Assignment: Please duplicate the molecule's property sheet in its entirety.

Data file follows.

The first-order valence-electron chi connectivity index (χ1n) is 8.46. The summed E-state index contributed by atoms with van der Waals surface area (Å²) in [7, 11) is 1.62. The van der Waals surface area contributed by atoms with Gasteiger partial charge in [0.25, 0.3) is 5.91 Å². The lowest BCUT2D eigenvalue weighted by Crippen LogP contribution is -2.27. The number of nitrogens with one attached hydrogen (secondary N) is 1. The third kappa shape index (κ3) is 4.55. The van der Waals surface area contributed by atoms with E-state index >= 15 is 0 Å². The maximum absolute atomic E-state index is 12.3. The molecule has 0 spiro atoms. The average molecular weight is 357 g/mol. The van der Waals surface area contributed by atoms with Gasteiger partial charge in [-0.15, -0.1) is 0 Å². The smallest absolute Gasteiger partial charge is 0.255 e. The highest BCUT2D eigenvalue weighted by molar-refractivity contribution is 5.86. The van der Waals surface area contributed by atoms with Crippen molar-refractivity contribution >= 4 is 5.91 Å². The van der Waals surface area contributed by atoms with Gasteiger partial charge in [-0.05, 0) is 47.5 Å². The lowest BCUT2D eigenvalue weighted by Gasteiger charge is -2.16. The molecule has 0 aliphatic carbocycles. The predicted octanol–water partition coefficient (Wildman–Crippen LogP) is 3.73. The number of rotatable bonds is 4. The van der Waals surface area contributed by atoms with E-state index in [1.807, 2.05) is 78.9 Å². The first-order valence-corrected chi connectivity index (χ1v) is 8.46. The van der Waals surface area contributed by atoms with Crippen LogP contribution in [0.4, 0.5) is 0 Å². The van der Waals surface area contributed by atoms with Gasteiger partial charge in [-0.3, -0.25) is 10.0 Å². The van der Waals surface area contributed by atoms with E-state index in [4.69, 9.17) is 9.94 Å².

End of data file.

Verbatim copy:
The first-order valence-electron chi connectivity index (χ1n) is 8.46. The summed E-state index contributed by atoms with van der Waals surface area (Å²) in [7, 11) is 1.62. The van der Waals surface area contributed by atoms with Gasteiger partial charge in [0.25, 0.3) is 5.91 Å². The lowest BCUT2D eigenvalue weighted by Crippen LogP contribution is -2.27. The number of nitrogens with one attached hydrogen (secondary N) is 1. The third kappa shape index (κ3) is 4.55. The van der Waals surface area contributed by atoms with E-state index >= 15 is 0 Å². The maximum absolute atomic E-state index is 12.3. The molecule has 0 spiro atoms. The average molecular weight is 357 g/mol. The van der Waals surface area contributed by atoms with Gasteiger partial charge in [-0.15, -0.1) is 0 Å². The smallest absolute Gasteiger partial charge is 0.255 e. The highest BCUT2D eigenvalue weighted by molar-refractivity contribution is 5.86. The van der Waals surface area contributed by atoms with Crippen molar-refractivity contribution >= 4 is 5.91 Å². The van der Waals surface area contributed by atoms with Gasteiger partial charge in [-0.05, 0) is 47.5 Å². The lowest BCUT2D eigenvalue weighted by Gasteiger charge is -2.16. The molecule has 0 aliphatic carbocycles. The predicted octanol–water partition coefficient (Wildman–Crippen LogP) is 3.73. The number of rotatable bonds is 4. The van der Waals surface area contributed by atoms with E-state index in [1.807, 2.05) is 78.9 Å². The first-order valence-corrected chi connectivity index (χ1v) is 8.46. The van der Waals surface area contributed by atoms with Crippen LogP contribution in [0.4, 0.5) is 0 Å². The van der Waals surface area contributed by atoms with Gasteiger partial charge in [-0.3, -0.25) is 10.0 Å². The van der Waals surface area contributed by atoms with E-state index in [4.69, 9.17) is 9.94 Å².